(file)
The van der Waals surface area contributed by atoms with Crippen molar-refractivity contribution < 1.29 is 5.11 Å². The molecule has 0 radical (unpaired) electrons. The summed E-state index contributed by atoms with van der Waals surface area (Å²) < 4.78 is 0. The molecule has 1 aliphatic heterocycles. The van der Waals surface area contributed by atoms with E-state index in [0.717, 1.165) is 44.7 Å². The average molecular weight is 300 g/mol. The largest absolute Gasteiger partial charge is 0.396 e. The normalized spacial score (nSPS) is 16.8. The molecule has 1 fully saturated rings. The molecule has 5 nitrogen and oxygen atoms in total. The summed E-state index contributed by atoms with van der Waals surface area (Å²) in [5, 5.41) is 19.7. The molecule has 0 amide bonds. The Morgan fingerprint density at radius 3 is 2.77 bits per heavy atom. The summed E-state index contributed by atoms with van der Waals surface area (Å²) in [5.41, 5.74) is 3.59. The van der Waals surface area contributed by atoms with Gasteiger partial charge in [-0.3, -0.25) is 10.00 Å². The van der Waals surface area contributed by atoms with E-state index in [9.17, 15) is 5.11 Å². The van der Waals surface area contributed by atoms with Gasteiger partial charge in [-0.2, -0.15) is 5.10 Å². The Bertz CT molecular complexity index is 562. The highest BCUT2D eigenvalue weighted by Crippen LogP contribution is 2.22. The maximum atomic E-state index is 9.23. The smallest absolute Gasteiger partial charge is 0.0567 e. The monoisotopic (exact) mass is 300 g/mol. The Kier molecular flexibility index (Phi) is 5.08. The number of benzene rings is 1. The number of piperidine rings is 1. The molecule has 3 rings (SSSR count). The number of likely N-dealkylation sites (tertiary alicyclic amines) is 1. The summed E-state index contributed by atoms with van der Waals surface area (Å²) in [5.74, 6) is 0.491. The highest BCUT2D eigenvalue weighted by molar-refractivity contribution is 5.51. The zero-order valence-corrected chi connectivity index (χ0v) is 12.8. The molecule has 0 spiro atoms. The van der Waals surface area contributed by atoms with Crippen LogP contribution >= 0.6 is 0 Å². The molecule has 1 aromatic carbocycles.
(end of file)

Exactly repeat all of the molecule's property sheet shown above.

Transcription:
The van der Waals surface area contributed by atoms with Crippen molar-refractivity contribution < 1.29 is 5.11 Å². The molecule has 0 radical (unpaired) electrons. The summed E-state index contributed by atoms with van der Waals surface area (Å²) < 4.78 is 0. The molecule has 1 aliphatic heterocycles. The van der Waals surface area contributed by atoms with E-state index in [0.717, 1.165) is 44.7 Å². The average molecular weight is 300 g/mol. The largest absolute Gasteiger partial charge is 0.396 e. The normalized spacial score (nSPS) is 16.8. The molecule has 1 fully saturated rings. The molecule has 5 nitrogen and oxygen atoms in total. The summed E-state index contributed by atoms with van der Waals surface area (Å²) in [5, 5.41) is 19.7. The molecule has 0 amide bonds. The Morgan fingerprint density at radius 3 is 2.77 bits per heavy atom. The summed E-state index contributed by atoms with van der Waals surface area (Å²) in [5.41, 5.74) is 3.59. The van der Waals surface area contributed by atoms with Gasteiger partial charge in [-0.3, -0.25) is 10.00 Å². The van der Waals surface area contributed by atoms with E-state index in [9.17, 15) is 5.11 Å². The van der Waals surface area contributed by atoms with Gasteiger partial charge in [-0.2, -0.15) is 5.10 Å². The Bertz CT molecular complexity index is 562. The highest BCUT2D eigenvalue weighted by Crippen LogP contribution is 2.22. The maximum atomic E-state index is 9.23. The smallest absolute Gasteiger partial charge is 0.0567 e. The monoisotopic (exact) mass is 300 g/mol. The Kier molecular flexibility index (Phi) is 5.08. The number of benzene rings is 1. The number of piperidine rings is 1. The molecule has 3 rings (SSSR count). The number of likely N-dealkylation sites (tertiary alicyclic amines) is 1. The summed E-state index contributed by atoms with van der Waals surface area (Å²) in [5.74, 6) is 0.491. The highest BCUT2D eigenvalue weighted by molar-refractivity contribution is 5.51. The zero-order valence-corrected chi connectivity index (χ0v) is 12.8. The molecule has 0 spiro atoms. The van der Waals surface area contributed by atoms with Crippen LogP contribution >= 0.6 is 0 Å². The molecule has 1 aromatic carbocycles.